This is a question I’ve had to think about. I see my role as a coach as helping clients get clear about what they would like instead of what they don’t like or want. And yet, I’ve had clients who can’t articulate what they want.
Sometimes, that’s because they just don’t know yet. On some occasions, I’ve had clients who didn’t ask for coaching and were sent by their boss instead.
I’ve discovered that using Clean Language allows me several ways to coach a client so that they can develop their own outcomes and solutions even if they are initially unclear about what they want.
Clean Questions are a set of simple, neutral questions developed by the late David Grove. These questions reflect back only the coachee’s words so that the client is only dealing with their stuff. None of my stuff pollutes the client’s experience.
“I don’t know”
One way to open a Clean coaching session is to ask: “What would you like to have happen?”
It’s a specific Clean question that invites a client to think about what they want instead of what they don’t want. This question is especially useful if a client is facing a challenge or feeling stuck in some way.
And just because I ask that question, doesn’t mean clients immediately or automatically gain clarity about what it is they want.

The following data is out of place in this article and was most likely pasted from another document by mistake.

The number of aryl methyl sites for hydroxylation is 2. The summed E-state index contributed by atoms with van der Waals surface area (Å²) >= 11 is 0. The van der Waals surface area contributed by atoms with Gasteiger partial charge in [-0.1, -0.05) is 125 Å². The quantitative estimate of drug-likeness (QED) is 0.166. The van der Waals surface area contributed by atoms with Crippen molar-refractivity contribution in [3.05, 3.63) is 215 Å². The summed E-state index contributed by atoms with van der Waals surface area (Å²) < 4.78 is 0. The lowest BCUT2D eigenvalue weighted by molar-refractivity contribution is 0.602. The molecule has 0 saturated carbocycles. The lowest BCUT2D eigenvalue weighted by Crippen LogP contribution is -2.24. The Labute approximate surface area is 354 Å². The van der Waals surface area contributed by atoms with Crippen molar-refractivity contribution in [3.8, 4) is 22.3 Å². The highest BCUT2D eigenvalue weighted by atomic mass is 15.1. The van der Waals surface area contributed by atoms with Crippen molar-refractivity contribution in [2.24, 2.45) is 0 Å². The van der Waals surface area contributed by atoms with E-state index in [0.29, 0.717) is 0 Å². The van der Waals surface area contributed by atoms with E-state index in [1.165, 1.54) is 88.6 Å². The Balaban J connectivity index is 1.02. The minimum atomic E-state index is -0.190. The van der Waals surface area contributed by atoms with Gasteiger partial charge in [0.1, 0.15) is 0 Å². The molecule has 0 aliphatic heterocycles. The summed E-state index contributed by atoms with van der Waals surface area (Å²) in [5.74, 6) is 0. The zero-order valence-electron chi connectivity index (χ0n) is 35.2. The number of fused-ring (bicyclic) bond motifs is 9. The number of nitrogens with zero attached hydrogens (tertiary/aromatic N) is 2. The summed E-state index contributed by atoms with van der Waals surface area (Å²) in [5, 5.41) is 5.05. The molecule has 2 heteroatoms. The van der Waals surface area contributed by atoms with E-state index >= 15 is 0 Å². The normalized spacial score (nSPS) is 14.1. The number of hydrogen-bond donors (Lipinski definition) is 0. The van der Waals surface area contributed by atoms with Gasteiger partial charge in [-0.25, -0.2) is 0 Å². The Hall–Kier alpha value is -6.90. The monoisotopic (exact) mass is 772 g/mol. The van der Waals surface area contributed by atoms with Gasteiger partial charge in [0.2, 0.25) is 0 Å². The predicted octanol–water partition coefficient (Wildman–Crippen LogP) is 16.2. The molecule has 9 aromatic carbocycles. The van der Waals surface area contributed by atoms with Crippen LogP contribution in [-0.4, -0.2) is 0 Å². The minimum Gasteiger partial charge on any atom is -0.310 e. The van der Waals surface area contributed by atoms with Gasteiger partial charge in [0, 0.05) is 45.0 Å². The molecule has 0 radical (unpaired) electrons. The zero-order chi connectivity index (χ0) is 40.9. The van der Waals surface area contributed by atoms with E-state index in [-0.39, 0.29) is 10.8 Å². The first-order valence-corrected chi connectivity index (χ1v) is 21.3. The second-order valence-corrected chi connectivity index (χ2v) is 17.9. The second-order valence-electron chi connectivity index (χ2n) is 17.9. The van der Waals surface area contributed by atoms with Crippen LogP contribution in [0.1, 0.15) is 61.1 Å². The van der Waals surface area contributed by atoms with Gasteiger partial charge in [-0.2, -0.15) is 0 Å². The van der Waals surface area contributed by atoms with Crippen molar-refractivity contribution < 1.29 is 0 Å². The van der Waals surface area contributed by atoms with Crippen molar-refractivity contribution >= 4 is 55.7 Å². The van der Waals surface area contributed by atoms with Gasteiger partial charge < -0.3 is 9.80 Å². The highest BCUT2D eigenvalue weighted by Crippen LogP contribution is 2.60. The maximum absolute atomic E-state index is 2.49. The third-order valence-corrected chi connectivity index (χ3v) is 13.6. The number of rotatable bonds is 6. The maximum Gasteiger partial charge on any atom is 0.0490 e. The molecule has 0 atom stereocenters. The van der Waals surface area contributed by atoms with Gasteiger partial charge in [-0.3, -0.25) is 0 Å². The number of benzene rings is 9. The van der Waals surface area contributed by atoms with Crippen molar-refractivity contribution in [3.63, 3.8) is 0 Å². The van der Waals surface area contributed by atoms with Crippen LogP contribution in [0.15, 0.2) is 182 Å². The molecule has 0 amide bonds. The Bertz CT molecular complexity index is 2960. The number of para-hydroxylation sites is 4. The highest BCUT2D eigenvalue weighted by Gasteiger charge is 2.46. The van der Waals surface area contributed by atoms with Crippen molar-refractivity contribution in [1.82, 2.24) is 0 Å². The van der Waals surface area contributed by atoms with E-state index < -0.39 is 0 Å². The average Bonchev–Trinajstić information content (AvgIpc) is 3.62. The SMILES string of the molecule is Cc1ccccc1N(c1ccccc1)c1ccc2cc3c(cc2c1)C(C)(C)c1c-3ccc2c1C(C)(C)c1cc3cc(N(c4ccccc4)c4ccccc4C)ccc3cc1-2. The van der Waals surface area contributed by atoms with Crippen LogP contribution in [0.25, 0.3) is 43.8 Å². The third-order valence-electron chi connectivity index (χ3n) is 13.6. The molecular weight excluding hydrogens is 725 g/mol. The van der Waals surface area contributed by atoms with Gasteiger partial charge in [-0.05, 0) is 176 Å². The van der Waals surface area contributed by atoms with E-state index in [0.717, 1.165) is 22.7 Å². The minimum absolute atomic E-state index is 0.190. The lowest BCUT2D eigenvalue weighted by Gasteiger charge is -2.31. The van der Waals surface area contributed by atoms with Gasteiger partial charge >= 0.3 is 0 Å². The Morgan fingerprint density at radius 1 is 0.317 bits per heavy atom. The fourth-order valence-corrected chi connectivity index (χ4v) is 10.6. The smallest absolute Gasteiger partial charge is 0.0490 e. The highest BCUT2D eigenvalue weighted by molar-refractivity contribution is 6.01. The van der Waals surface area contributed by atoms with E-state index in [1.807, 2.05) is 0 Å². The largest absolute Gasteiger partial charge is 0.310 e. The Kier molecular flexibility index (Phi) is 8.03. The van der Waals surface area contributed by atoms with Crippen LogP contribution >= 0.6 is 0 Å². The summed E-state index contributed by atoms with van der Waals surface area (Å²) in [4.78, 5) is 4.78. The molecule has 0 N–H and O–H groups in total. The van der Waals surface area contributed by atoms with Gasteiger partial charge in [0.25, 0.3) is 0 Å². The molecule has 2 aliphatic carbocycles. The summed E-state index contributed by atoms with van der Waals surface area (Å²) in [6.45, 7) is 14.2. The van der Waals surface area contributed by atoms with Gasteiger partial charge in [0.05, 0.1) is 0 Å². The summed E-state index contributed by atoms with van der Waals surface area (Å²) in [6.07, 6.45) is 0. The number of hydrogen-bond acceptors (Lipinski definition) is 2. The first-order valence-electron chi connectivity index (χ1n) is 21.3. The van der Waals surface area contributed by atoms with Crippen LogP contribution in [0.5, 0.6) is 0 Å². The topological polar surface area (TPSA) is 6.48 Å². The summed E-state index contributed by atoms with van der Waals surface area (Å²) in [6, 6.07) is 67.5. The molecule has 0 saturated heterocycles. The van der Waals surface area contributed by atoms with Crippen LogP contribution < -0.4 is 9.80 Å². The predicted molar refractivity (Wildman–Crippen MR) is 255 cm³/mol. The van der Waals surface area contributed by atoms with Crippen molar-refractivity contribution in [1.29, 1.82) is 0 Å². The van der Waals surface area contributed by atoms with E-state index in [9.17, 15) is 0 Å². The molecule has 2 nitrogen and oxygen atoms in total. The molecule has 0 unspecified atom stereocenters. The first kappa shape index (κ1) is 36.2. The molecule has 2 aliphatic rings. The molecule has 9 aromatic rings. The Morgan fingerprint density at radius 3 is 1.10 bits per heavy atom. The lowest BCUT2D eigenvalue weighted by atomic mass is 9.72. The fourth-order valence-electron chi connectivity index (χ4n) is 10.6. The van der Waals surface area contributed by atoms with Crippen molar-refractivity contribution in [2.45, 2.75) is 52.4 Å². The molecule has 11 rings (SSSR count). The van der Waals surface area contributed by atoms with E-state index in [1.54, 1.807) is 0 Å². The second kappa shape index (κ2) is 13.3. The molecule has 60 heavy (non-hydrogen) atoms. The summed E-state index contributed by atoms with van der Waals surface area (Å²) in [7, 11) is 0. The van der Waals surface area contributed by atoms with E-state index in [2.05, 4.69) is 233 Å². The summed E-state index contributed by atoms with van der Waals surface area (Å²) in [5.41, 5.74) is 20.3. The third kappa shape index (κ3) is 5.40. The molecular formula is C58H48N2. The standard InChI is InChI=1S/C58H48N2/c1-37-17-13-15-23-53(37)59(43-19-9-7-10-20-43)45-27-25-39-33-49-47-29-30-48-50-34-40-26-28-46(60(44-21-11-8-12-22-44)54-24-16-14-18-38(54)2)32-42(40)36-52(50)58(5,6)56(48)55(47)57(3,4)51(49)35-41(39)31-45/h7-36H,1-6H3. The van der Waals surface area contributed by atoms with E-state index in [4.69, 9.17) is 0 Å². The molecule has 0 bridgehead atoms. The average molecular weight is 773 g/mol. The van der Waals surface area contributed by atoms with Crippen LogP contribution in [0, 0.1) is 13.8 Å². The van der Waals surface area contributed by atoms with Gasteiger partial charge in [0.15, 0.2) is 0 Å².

For example, I’ve had clients answer: “I don’t know.” Another Clean Language coach reported that, after repeated attempts to get his client to think about what they wanted, the client said, “Don’t ask me that question again”.
What would you do in that kind of situation?
Here are some things I’ve done during a coaching session, using only Clean questions, that might also work for you:
1. I would help them develop their understanding of what the problem is like for them, especially how they are actually experiencing it. I would ask, “And when you feel anxiety, what kind of anxiety is that?” and “And is there anything else about anxiety?” I might even ask, “And whereabouts is that anxiety?” or “And where could that anxiety have come from?”
In my previous blog, I shared how asking that last question resulted in my client knowing a bit more about his anxiety. As a result, he could then let it go i.e. he knew what he wanted to do with his anxiety.
2. I might ask, “And when you don’t know, what would you like to have happen now/in this session/until you do know?” One client, who said he didn’t need to be coached and only came to see me because his boss had made it mandatory for him, said: “I’d like to find out more about coaching. And I’d like to find out if you’re genuine.” I used only Clean Questions to find out more about what he needed to know. And we had an honest conversation about what he felt was needed in his firm. His feedback about the session? He said, “I felt like I was in my moment, rolling a cigarette” and he was assured that I was genuine!
3. And finally, I might say, “And you don’t know. And when you don’t know, how do you know you don’t know?” One client said she knew she didn’t know because “my mind is nothing”. And that gave me an opportunity to ask a few more Clean Questions about “nothing” until she realised she needed to think quietly for something to come up for her.
I hope these tips have been useful for you. Look out for my future blog posts on Clean Language and how it can be applied in both one-on-one client work and in group facilitation.
Jacqueline Ann Surin